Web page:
Watch Halley’s Comet Makes Its Presence Known As Meteor Shower Rages: The Naked Eye Night Sky This Week

Each Monday I pick out the northern hemisphere’s celestial highlights (mid-northern latitudes) for the week ahead, but be sure to check my main feed for more in-depth articles on stargazing, astronomy, eclipses and more.

What To Watch For In The Night Sky This Week: October 17-23, 2022

Is Halley’s comet back? No, that won’t happen until the year 2061, but you’ll be able to glimpse its celestial exhaust this week as the Orionid meteor shower peaks. Earth will this week move through streams of particles left by the massive comet that has since drifted into its orbital path. It could be one of the best meteor showers of 2022 because it’s one of the few to occur during dark, moonless night skies.

Here’s what’s going on in the night sky this week:

Monday, October 17, 2022: Last Quarter Moon in Gemini

Tonight our natural satellite will reach its Last Quarter phase. Practically that means that the Moon will rise after midnight, clearing the way for 10 successive nights of dark, moonlight-free skies.

It will rise just after midnight tonight and shine beneath the two brightest stars in Gemini, Castor (top) and Pollux (bottom).

Friday, October 21, 2022: Orionid meteor shower

From about 21:00 tonight and into the early hours of tomorrow is the peak of the Orionid meteor shower. So keep your eyes peeled (no binoculars or telescope necessary) for its 10-20 “shooting stars” per hour, which should be visible in dark moonless skies since the waning crescent Moon will be just 17%-lit and rise about 3:30 a.m. The view should be best after midnight.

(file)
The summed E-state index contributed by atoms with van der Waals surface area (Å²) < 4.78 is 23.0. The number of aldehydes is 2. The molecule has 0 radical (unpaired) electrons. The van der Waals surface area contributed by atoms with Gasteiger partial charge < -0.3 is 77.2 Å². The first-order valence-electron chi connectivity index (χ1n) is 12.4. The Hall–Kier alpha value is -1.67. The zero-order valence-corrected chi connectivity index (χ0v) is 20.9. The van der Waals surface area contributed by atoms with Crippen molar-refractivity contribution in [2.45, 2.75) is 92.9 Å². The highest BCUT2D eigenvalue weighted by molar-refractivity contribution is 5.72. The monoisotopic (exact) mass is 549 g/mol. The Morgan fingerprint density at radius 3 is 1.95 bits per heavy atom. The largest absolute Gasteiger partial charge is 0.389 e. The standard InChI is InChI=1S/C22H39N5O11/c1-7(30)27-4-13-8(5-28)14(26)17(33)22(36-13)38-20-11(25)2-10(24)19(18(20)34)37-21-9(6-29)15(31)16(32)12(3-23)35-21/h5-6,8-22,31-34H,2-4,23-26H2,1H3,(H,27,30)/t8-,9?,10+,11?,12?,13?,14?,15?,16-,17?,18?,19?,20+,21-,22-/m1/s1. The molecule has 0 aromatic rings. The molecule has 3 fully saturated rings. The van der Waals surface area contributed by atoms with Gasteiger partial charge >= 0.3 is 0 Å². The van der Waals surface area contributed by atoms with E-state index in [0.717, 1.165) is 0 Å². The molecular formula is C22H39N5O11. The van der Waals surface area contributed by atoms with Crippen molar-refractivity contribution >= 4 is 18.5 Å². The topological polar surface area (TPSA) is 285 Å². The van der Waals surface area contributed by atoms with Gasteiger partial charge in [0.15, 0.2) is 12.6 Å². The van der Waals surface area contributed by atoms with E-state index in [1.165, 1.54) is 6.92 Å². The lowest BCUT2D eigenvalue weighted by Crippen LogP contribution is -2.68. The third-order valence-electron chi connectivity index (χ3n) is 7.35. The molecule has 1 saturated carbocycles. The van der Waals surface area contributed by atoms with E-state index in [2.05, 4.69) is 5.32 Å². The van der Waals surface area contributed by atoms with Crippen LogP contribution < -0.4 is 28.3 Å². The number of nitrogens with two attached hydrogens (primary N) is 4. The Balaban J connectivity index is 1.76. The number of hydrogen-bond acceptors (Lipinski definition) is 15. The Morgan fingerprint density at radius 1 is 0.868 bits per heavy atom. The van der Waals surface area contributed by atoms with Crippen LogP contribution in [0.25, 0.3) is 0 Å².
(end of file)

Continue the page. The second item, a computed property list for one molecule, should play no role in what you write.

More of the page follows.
The Orionid meteor shower is caused by dust and debris being left in the inner Solar System by none other than Halley’s Comet. Although they can appear from anywhere the radiant point for the meteors is the constellation of Orion—and specifically the red supergiant star Betelgeuse.

Saturday, October 22, 2022: Venus behind the Sun

Having been around as a bright “Morning Star” for most of 2022, Earth’s “sister planet” Venus today passes around the far side of the Sun.

In the next few months it will emerge into the evening sky and brighten as the distance us and Venus decreases. Cue an entirely predictable jump in UFO sightings (no kidding!).

Object of the week: Meteors and ‘shooting stars’

“Shooting stars” are caused when particles mostly smaller than a grain of sand hit Earth’s atmosphere. As they do they energise and glow for a millisecond as they discharge that energy as photons.

The key to seeing as many “shooting stars” as possible is to look at the night sky, and keep looking. No browsing on your smartphone! As well as distracting you its white light will instantly kill your night vision. Although you can look anywhere in the night sky because meteors can appear anywhere, the display will be best when the radiant point—the point on Earth’s atmosphere that’s colliding with the densest part of the meteor stream—is high in the sky. In this case that’s the bright constellation or Orion, “the hunter,” hence the name. That happens in the small hours after midnight.

Times and dates given apply to mid-northern latitudes. For the most accurate location-specific information consult online planetariums like Stellarium and The Sky Live. Check planet-rise/planet-set, sunrise/sunset and moonrise/moonset times for where you are.

Wishing you clear skies and wide eyes.

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